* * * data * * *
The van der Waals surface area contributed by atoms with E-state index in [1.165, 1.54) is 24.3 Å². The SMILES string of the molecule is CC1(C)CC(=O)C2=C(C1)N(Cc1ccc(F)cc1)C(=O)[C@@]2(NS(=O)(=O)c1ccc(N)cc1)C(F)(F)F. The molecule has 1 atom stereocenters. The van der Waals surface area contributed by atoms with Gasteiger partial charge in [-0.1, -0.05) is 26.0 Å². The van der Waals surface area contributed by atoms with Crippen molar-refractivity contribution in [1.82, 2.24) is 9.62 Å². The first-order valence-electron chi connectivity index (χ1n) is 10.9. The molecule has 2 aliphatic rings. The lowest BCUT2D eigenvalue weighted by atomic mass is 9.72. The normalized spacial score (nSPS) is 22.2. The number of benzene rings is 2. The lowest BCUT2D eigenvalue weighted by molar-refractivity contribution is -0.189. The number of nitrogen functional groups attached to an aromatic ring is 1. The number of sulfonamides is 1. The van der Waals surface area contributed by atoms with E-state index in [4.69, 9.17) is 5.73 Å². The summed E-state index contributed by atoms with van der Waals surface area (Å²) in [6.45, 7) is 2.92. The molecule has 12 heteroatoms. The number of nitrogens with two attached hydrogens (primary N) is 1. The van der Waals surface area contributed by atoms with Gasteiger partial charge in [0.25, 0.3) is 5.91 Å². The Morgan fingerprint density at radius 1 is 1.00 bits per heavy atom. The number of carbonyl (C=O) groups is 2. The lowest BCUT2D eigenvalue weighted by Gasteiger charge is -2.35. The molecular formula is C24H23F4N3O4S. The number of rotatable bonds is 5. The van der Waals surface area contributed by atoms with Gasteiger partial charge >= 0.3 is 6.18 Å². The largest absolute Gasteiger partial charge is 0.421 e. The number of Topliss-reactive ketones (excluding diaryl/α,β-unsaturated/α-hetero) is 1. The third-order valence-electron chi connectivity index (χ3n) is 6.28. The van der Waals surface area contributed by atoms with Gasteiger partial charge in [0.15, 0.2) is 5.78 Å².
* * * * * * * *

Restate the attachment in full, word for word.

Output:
The van der Waals surface area contributed by atoms with E-state index in [1.165, 1.54) is 24.3 Å². The SMILES string of the molecule is CC1(C)CC(=O)C2=C(C1)N(Cc1ccc(F)cc1)C(=O)[C@@]2(NS(=O)(=O)c1ccc(N)cc1)C(F)(F)F. The molecule has 1 atom stereocenters. The van der Waals surface area contributed by atoms with Gasteiger partial charge in [-0.1, -0.05) is 26.0 Å². The van der Waals surface area contributed by atoms with Crippen molar-refractivity contribution in [1.82, 2.24) is 9.62 Å². The first-order valence-electron chi connectivity index (χ1n) is 10.9. The molecule has 2 aliphatic rings. The lowest BCUT2D eigenvalue weighted by atomic mass is 9.72. The normalized spacial score (nSPS) is 22.2. The number of benzene rings is 2. The lowest BCUT2D eigenvalue weighted by molar-refractivity contribution is -0.189. The number of nitrogen functional groups attached to an aromatic ring is 1. The number of sulfonamides is 1. The van der Waals surface area contributed by atoms with E-state index in [4.69, 9.17) is 5.73 Å². The summed E-state index contributed by atoms with van der Waals surface area (Å²) in [6.45, 7) is 2.92. The molecule has 12 heteroatoms. The number of nitrogens with two attached hydrogens (primary N) is 1. The van der Waals surface area contributed by atoms with Gasteiger partial charge in [0.25, 0.3) is 5.91 Å². The Morgan fingerprint density at radius 1 is 1.00 bits per heavy atom. The number of carbonyl (C=O) groups is 2. The lowest BCUT2D eigenvalue weighted by Gasteiger charge is -2.35. The molecular formula is C24H23F4N3O4S. The number of rotatable bonds is 5. The van der Waals surface area contributed by atoms with Gasteiger partial charge >= 0.3 is 6.18 Å². The largest absolute Gasteiger partial charge is 0.421 e. The number of Topliss-reactive ketones (excluding diaryl/α,β-unsaturated/α-hetero) is 1. The third-order valence-electron chi connectivity index (χ3n) is 6.28. The van der Waals surface area contributed by atoms with Gasteiger partial charge in [0.15, 0.2) is 5.78 Å².